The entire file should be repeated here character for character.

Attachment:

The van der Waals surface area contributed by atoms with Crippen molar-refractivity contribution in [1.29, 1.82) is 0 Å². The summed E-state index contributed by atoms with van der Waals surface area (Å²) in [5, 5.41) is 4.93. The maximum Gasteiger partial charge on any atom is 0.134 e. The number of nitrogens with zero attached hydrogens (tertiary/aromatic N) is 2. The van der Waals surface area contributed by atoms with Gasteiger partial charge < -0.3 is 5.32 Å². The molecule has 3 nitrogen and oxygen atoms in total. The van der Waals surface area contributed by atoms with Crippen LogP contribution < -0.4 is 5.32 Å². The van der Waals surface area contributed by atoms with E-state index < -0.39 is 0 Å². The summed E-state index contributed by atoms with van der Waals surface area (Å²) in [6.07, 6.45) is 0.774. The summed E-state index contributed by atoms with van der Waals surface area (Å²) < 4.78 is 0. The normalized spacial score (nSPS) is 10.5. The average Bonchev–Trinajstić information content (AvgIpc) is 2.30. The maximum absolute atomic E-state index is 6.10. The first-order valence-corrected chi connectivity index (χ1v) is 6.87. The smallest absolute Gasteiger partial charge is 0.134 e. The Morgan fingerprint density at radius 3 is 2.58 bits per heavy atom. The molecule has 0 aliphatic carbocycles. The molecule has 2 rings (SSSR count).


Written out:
The van der Waals surface area contributed by atoms with Crippen molar-refractivity contribution in [1.29, 1.82) is 0 Å². The summed E-state index contributed by atoms with van der Waals surface area (Å²) in [5, 5.41) is 4.93. The maximum Gasteiger partial charge on any atom is 0.134 e. The number of nitrogens with zero attached hydrogens (tertiary/aromatic N) is 2. The van der Waals surface area contributed by atoms with Gasteiger partial charge < -0.3 is 5.32 Å². The molecule has 3 nitrogen and oxygen atoms in total. The van der Waals surface area contributed by atoms with Crippen LogP contribution < -0.4 is 5.32 Å². The van der Waals surface area contributed by atoms with E-state index < -0.39 is 0 Å². The summed E-state index contributed by atoms with van der Waals surface area (Å²) in [6.07, 6.45) is 0.774. The summed E-state index contributed by atoms with van der Waals surface area (Å²) < 4.78 is 0. The normalized spacial score (nSPS) is 10.5. The average Bonchev–Trinajstić information content (AvgIpc) is 2.30. The maximum absolute atomic E-state index is 6.10. The first-order valence-corrected chi connectivity index (χ1v) is 6.87. The smallest absolute Gasteiger partial charge is 0.134 e. The Morgan fingerprint density at radius 3 is 2.58 bits per heavy atom. The molecule has 0 aliphatic carbocycles. The molecule has 2 rings (SSSR count).